1. A Shortage of FP&A Talent
Finding FP&A finance talent – can be incredibly difficult.
No matter what market you are in, it can be quite a challenge to find FP&A professionals, as opposed to accounting, treasury or traditional finance professionals. “These people are different,” Melnychuk explains. “They combine strong analytical, business partnering and communication skills. Before the Certified Corporate FP&A Professional credential, it never was defined how different they should be. It’s always quite a challenge to find people in this department.”
Melnychuk notes that in the meetings she’s had, companies are seeing the value in the FP&A Certification, but it is all fairly new to them. In Singapore for example, AFP’s Certified Corporate Treasury (CTP) credential is known, and Melnychuk believes the FP&A Certification will soon achieve the same level of recognition; it will simply take time. “But the demand is there, and the need is there,” she says.
2. A Lack of Continuous On-Demand Planning and Forecasting
In current market conditions, forecasting can’t just be done on a quarterly or monthly basis.
It should be a continuous/on-demand process. However, to make it possible, companies should have driver-based models and dedicated FP&A systems. This is currently a challenge – a lot of static models FP&A professionals are using make it impossible to plan/forecast on-demand.
3. A Lack of Flexible FP&A Systems
Currently, traditional on-premises FP&A systems are not being utilised.
The reasons are a lack of flexibility and too much dependence on the IT department. Many practitioners still use Excel for the majority of their duties and upload results of the Excel analytics into FP&A systems.
Fortunately, there have been many recent developments at the FP&A systems market. Cloud-based FP&A solutions are much more flexible and easy to manage. Many companies that have implemented modern FP&A systems have been able to transform their FP&A processes into more flexible and dynamic ones.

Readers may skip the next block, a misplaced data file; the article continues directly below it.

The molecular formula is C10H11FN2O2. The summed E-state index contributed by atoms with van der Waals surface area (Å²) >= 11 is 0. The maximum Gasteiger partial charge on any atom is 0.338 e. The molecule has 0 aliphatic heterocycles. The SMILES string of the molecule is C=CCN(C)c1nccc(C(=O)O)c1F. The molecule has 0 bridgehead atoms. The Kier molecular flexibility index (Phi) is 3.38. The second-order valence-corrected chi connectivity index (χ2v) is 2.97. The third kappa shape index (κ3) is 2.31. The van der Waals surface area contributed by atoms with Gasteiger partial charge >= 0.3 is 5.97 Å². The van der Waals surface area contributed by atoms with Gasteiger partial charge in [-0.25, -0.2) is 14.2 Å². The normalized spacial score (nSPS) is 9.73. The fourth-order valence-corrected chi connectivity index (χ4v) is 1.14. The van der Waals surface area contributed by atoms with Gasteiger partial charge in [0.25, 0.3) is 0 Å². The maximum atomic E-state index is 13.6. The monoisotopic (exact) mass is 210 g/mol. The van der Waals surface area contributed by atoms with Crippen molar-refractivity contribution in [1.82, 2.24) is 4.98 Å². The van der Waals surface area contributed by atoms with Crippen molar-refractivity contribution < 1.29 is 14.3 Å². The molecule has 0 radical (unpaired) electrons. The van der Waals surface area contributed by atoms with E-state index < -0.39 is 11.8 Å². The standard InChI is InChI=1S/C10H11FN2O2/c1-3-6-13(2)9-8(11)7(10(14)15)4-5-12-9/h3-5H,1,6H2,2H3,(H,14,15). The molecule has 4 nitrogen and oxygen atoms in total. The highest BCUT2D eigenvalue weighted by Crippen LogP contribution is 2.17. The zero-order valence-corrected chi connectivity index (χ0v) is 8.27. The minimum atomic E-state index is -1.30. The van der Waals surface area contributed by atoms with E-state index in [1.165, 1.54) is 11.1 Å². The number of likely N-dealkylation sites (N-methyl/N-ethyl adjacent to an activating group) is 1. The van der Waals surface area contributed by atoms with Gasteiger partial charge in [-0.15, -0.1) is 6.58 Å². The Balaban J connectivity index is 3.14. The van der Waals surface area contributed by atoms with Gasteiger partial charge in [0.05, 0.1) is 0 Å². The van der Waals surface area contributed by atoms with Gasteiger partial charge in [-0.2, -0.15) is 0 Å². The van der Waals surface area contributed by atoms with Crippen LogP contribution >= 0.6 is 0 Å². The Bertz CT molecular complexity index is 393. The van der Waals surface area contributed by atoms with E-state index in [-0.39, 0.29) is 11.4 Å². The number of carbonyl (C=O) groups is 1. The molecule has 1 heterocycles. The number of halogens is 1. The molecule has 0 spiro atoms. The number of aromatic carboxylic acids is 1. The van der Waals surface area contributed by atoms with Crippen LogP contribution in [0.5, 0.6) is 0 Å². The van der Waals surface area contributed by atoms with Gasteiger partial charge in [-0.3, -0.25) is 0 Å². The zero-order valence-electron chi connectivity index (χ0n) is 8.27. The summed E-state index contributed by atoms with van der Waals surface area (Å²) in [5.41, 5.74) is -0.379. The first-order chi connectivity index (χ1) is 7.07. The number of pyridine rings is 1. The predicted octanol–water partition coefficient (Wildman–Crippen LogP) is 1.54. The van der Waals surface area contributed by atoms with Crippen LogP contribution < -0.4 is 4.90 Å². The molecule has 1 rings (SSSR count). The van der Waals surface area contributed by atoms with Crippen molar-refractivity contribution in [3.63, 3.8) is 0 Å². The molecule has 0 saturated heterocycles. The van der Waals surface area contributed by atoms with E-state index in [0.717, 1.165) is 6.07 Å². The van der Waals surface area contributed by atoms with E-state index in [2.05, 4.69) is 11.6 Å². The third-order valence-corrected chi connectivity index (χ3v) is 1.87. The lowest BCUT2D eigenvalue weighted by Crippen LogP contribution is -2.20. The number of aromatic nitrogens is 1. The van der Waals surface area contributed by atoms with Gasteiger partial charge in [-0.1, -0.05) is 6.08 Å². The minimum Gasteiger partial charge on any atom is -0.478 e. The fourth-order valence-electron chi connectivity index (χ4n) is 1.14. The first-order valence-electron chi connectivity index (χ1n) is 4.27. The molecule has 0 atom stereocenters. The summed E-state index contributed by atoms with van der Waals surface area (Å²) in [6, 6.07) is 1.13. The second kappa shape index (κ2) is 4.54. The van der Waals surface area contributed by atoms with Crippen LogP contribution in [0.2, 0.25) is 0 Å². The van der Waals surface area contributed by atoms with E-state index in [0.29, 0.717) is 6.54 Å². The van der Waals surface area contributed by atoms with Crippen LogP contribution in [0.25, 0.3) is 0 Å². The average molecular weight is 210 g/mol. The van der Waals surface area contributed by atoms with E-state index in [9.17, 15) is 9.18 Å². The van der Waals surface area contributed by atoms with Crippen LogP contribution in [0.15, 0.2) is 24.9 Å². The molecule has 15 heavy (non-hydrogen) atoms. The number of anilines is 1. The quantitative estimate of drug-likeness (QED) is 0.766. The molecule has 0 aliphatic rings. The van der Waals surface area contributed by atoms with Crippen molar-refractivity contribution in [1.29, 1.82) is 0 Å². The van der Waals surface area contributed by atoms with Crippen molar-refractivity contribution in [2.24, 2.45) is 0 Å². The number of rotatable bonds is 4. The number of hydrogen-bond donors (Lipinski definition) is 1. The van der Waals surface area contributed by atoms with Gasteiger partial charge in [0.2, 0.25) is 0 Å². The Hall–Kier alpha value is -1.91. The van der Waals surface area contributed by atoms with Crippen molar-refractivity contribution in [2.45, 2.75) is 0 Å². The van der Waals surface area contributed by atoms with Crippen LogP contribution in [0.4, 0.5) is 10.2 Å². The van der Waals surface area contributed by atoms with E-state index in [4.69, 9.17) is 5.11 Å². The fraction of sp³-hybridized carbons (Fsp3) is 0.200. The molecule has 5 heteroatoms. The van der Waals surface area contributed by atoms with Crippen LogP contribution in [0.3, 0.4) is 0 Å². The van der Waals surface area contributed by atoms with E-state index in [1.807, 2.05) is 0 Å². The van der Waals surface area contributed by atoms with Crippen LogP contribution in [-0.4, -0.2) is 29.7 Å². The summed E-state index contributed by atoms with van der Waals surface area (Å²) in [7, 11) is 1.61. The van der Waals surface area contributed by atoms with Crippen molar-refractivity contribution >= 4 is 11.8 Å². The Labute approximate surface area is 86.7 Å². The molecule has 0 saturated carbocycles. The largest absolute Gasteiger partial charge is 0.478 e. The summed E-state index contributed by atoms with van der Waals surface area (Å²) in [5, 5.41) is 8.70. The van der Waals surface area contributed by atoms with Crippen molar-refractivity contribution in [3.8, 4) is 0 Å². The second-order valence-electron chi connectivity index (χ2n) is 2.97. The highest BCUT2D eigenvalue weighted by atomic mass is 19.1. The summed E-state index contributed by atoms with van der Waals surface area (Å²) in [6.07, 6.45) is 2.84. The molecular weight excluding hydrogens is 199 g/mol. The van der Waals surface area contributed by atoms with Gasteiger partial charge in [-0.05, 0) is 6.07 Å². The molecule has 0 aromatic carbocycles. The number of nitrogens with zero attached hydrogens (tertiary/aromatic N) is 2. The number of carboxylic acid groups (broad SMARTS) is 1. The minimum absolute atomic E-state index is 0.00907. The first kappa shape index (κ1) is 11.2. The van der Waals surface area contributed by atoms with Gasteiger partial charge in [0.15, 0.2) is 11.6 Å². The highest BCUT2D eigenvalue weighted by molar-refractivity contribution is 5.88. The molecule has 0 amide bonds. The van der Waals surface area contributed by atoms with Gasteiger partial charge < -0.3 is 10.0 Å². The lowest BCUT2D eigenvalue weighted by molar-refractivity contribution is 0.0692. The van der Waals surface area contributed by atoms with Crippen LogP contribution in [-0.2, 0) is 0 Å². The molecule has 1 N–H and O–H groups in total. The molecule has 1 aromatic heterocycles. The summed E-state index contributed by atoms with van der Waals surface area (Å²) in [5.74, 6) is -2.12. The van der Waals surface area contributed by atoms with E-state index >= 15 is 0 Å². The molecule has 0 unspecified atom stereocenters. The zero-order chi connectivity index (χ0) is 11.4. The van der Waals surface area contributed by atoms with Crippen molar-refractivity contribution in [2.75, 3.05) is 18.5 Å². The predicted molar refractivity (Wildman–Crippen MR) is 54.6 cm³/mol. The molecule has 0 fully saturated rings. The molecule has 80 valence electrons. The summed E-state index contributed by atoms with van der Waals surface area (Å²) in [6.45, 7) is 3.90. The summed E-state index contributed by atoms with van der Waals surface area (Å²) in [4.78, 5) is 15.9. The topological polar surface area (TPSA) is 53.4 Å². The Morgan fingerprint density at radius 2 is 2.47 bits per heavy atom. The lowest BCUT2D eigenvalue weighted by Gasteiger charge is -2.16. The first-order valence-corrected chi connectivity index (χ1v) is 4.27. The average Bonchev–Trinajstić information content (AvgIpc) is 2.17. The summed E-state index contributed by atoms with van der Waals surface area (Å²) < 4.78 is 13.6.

4. Budget Cuts
Many finance departments are focusing on reducing the costs of finance itself.
The result has been substantial restructuring in finance departments all over the world. “Routine finance jobs are being automated,” Melnychuk says. “There are now a lot of shared services and outsourcing to reduce costs.”
However, many companies have come to realise that it’s not a good idea to outsource FP&A. “So even if they are reducing the finance department, they still need to find good FP&A talent and keep it,” Melnychuk says. “This is the challenge. To be efficient, we need to reduce the cost. But if we reduce the cost too much, FP&A is not going to be effective.”
5. FP&A Goes by Many Names
“FP&A” is still not a common term around the world.
As stated in previous articles, the actual term for FP&A varies from region to region, often being referred to as “business control”, “control”, “financial planning and control (FP&C)”, etc. Therefore, professionals and organisations who use the term FP&A regularly would be wise to clarify what they are talking about. “I think we should translate this acronym as much as we can,” Melnychuk says. “It’s good to say ‘financial planning and analysis’ rather than just ‘FP&A’.”
In fact, one of Melnychuk’s contacts in Singapore, who works for a US-based advertising company, informed her that she had never heard the term FP&A. “I was really surprised that she’d never even heard the term FP&A,” she says. “She works for a big American company that doesn’t call the function ‘FP&A’.” Even in the UK – where FP&A is a common term – some companies refer to the function differently. So no matter where you operate, it may be worthwhile to translate the acronym.
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